In July 1987, Louisville attorney Steve Keeney was approached by a female member of his church, seeking legal advice. The woman had been trying for months to collect a $2,500 life insurance payment on her daughter, killed in a California rock-climbing accident, but the insurance company was stalling without explanation. Keeney was moved by the womans obvious grief and near-poverty, agreeing to help if he could. At the time, there was nothing to suggest that he would soon be matching wits with an industrious black widow and her homicidal brood. The facts of the case seemed simple enough, at first glance. Deana Wild, age twenty-one, had been visiting Big Sur with friends --Virginia McGinnis and her husband Billy Joe--when she ventured too close to the edge of a cliff and plunged to her death on April 2, 1987. Virginias son by a previous marriage, James Coates, had also been present, and all three agreed that Deanas fall was a tragic accident. So, apparently, did the Monterey County sheriff and coroners office. Investigating officers were casual enough about the case that they refrained from taking any on-site photo-graphs, accepting Virginias assurance that she would give them her snapshots, taken moments before the event. In fact, Virginia lied to the police and sent the photos to Deanas mother, where they gathered dust for several months before eventually coming back to haunt her. In the meantime, there were other photographs that troubled Keeney, pictures taken at Deanas autopsy which showed bruised hands and broken fingernails, as if the girl was clinging for her life before the final plunge. Keeney knew that Deana was married, separated from her seafaring husband of two years but hoping for a reconciliation, yet the death certificate listed her as single. Interviews with passersby revealed that Virginia McGinnis had furnished conflicting accounts within minutes of Deanas fall: in one story, she described Deana as the daughter of a close friend; in another, the dead girl became Virginia's prospective daughter-in-law. More to the point, Keeney learned that Virginia had purchased a $35,000 life insurance policy on Deana the day before she died, listing Joe Coates as first beneficiary, herself as the second. The case was beginning to smell, but assembling crucial evidence takes time. By March 1988, Keeney was nearing the deadline for a wrongful death suit, under Californias prevailing stature of limitations, and authorities in Monterey County refused to file criminal charges on grounds of insufficient evidence. Increasingly frustrated, the Kentucky lawyer went back to work. He learned that Deana had married Jay Wild in 1985, following her navy husband west to San Diego. Long separations had taken their toll by late 1986, and the couple was living apart, but Deana still had hopes of making the marriage work. The McGinnis family had befriended her, nagging her to move in with them, and she finally agreed, though she would tell her sister that the tribe was sort of weird. In fact, she didnt know the half of it. Keeneys research traced Virginia back to her roots in Ithaca, New York, where she was born in 1932. She reportedly met her first husband, Richard Coates, while he was helping fight the fire that destroyed her fathers well-insured barn. Virginia bore him two sons, but she was more interested in collecting fire insurance payments, and Coates finally divorced her when he tired of blazes breaking out around the house. Taking the divorce in stride, Virginia moved in with her father ... and his house soon burned, providing another infusion of cash. In fact, Virginia rarely occupied a home that didnt burn, and all of them were well insured. On one occasion, in California, she had the nerve to reject an insurance companys offer of $85,000 for restoration of a partially burned house; within the week, a second fire leveled the damaged structure, and Virginia collected $147,000 with no questions asked! Nor were her schemes restricted to the realm of fire insurance. Back in 1972, three-year-old Cynthia Coates had accidentally hanged herself with baling twine in Louisville, Kentucky. Authorities were never sure exactly how the child managed to reach an eight-foot rafter in the barn, but Virginia cut the body down before they arrived, and a coroners report described the death as accidental. Cynthias life insurance paid off on schedule. Two years later, Virginias second husband--Bud Rearden--was stricken with cancer. Virginia persuaded physicians that she was a nurse, fully qualified to inject various medicines. Hospital records document one incident where Bud received a double dose of powerful painkillers, but he managed to survive. The night he passed away, Virginia gave her children money for a night out on the town, and they returned to find him dead. She cleaned the body, waived an autopsy, and collected Buds insurance when cancer was listed as the cause of death. Virginia had divorced her latest husband in the wake of Deanas fall, reverting to the Rearden surname, living with her sons by Richard Coates. It was an odd choice for a name, considering the lack of empathy she felt for dear, departed Bud. In fact, Virginia had not spoken to a single member of his family in almost fourteen years. Her sons had problems of their own, plea-bargaining on separate murder counts, and James spent most of his time behind bars on various felony charges. Keeney filed his wrongful death suit with days to spare, twice serving subpoenas on Rearden, but she refused to appear or even respond. In her absence, the court filed a no-fault judgment of wrongful death against her, and Rearden was ordered to pay Deanas family $250,000 plus interest. Still there was no reply.Iì ¥Æì eGì from the suspected killer, and Keeney persuaded San Diego officers to consider a murder charge, based on the fact that Deanas life insurance policy was purchased in their county. By that time, autopsy reports had found traces of a strong anti-depressant drug, amitriptyline, in Deanas remains. Known to cause drowsiness and disorientation, the drug was never prescribed for Wild, but it had been for Billy McGinnis, five weeks before the Big Sur accident. And then, there were Virginias photos, several snaps of young Deana perched on rocks and smiling for the camera, another of her moving toward the cliffs edge with McGinnis, Billys arm around her shoulders. Virginia Rearden and her ex-husband were charged with first-degree murder, conspiracy to commit murder, forgery and insurance fraud; McGinnis later died of AIDS before he faced his day in court. Joe Coates, serving time on an unrelated conviction, was not indicted, but he tried to help his mother on the witness stand. In fact, Joe told the court, he was engaged to Deana on the day she died. They had picked out a ring, but Joe had no receipt and could not remember what it looked like, much less where it was. On top of his amnesia, Joeys wedding plans had been kept secret from his friends, the woman he was married to in 1987, and the several others he was bedding regularly at the time. The jury didnt buy it, voting to convict Rearden on all counts with a finding of special circumstances--in this case, murder for profit--that left her open to a possible death sentence . Her trial judge was inclined toward mercy, though, and on March 30, 1992, he sentenced Virginia to a prison term of life without parole.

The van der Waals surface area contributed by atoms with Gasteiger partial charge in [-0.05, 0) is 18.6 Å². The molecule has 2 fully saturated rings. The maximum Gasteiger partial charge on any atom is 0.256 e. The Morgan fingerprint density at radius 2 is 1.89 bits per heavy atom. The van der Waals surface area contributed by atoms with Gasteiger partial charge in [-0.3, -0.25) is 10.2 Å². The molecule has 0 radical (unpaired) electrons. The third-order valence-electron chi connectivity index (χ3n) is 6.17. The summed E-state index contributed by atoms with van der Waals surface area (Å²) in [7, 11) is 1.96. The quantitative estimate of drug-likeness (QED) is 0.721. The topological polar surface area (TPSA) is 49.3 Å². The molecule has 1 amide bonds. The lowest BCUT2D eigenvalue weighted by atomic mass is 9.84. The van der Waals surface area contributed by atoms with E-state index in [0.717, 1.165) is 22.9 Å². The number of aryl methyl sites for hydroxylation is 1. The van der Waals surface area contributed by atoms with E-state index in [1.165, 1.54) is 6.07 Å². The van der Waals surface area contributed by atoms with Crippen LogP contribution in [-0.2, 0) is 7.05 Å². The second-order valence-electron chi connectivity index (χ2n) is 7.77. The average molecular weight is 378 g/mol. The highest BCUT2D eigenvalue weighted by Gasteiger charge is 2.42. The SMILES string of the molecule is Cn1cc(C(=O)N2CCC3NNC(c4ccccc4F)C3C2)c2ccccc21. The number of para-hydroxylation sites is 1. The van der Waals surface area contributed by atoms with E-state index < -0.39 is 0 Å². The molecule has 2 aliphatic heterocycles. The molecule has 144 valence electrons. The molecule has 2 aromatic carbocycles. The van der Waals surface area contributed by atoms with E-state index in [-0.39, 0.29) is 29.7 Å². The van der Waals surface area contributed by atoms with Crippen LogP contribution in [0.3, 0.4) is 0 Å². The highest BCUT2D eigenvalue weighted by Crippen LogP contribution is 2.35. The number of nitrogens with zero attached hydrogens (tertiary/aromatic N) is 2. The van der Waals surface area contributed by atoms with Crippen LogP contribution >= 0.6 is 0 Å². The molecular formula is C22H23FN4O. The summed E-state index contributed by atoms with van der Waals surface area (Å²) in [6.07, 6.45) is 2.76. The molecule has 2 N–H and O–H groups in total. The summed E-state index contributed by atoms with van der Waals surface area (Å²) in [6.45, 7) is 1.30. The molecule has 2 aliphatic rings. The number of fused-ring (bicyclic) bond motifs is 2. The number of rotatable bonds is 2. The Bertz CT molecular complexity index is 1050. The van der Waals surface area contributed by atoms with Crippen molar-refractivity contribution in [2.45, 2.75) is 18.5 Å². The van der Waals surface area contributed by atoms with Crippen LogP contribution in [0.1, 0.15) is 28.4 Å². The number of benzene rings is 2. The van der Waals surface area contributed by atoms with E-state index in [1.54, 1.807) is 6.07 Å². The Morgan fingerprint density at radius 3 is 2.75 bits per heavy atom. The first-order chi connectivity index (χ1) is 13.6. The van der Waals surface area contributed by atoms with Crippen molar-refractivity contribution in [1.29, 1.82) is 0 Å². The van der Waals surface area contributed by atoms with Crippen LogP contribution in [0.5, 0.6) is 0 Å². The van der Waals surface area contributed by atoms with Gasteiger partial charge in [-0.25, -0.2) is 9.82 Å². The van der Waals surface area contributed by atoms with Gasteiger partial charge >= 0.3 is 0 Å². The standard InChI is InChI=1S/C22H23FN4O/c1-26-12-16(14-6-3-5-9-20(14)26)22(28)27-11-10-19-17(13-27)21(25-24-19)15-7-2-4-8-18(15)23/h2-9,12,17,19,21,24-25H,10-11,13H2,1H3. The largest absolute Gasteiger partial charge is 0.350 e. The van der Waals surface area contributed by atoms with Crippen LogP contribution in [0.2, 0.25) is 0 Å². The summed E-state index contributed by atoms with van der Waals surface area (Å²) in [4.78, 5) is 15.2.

Copyright 1995-2005 by Elisabeth Wetsch